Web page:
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The Australian Bureau of Statistics has asked me to complete a survey. Do I have to answer the questions in the survey?
This page is part of the OAIC web site where it is published under the CC by 3.0 licence.
In the first instance, the Australian Bureau of Statistics (ABS) always seeks your willing cooperation in answering the questions included in official surveys. If you don’t provide the information requested, however, then legislation allows the Australian Statistician to direct you, in writing, to provide it. If this occurs, you are obliged to provide the information.
The ABS collects information from individuals across Australia under the Census and Statistics Act 1905 (Census Act). This collection of information by the ABS is consistent with Australian Privacy Principle 3 (or APP 3) of the Privacy Act 1988, which requires that an agency may only solicit and collect personal information that is reasonably necessary for, or directly related to, one or more of its functions or activities. The ABS is a Commonwealth agency that has been set up with the function of gathering data from the community about a range of aspects of Australian life.
The ABS must treat your information confidentially, because it must follow the secrecy provisions of the Census Act (section 19). There is a fine of up to $21,600, or a penalty of 2 years imprisonment, or both, for an unauthorised disclosure of information collected under the Census Act by an officer of the ABS.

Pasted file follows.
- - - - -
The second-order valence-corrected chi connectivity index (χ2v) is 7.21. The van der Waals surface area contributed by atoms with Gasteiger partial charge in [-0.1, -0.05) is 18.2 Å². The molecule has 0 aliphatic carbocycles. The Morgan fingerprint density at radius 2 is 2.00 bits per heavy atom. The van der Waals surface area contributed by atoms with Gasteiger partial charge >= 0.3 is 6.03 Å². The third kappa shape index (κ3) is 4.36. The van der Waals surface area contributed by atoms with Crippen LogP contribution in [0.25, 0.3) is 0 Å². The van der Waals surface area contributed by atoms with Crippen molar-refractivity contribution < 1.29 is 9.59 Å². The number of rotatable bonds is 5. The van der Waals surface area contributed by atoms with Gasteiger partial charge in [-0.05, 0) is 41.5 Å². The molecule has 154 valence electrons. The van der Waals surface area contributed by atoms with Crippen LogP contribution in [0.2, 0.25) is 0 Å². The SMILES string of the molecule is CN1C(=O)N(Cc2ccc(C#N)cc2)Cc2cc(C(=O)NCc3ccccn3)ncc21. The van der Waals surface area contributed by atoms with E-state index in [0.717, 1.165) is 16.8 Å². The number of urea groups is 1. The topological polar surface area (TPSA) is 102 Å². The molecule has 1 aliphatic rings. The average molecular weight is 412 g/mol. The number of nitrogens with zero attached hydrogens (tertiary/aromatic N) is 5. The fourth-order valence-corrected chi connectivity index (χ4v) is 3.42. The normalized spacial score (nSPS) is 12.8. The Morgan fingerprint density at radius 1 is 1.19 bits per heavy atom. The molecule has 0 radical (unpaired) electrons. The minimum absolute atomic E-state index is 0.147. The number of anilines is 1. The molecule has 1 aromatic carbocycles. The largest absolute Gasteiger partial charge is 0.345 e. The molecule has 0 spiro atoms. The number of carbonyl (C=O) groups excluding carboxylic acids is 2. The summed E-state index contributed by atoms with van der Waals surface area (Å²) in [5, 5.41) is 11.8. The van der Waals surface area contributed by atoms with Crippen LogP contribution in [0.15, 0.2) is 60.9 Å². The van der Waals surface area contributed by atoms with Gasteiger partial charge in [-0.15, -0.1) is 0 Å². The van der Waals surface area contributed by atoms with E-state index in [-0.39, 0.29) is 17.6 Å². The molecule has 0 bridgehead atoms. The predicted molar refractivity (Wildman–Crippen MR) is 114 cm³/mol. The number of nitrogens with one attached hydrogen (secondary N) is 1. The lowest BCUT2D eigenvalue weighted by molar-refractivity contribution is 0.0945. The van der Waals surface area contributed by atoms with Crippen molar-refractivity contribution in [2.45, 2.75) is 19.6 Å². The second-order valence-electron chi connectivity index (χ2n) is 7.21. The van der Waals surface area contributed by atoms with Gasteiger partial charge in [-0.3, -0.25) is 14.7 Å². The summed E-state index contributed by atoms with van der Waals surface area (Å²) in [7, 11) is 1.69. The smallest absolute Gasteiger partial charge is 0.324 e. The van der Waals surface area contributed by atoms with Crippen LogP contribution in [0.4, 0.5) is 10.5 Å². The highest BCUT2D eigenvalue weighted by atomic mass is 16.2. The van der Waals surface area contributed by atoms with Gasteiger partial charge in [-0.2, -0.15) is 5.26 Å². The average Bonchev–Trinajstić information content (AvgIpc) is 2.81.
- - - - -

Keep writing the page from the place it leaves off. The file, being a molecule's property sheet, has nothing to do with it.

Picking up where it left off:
The ABS has the power to direct an individual, in writing, to complete a form (section 10) or answer a question (section 11) of the Census Act. The individual is then legally obliged to do so. If an individual is prosecuted and convicted for not providing the information required, they can be fined up to $180 per day for each day they fail to provide the information, after the deadline specified in the written direction, until the required information is provided.
Requirements to provide information may arise from time to time with other Commonwealth or State/Territory agencies or authorities. There are different penalties for failing or refusing to give information depending on which law requires you to provide the information. Please see the Other privacy jurisdictions page for more information.
If you are unsure whether a request for your information by a government agency or authority is required by law, you should speak with one of the agency’s officers. They must be able to explain to you which law requires you to meet the agency’s request.
For more information on all the APPs, see the Australian Privacy Principles page and Privacy fact sheet 17: Australian Privacy Principles. You may also wish to look through the Privacy fact sheets.
July 29, 2016 / Rosie / 0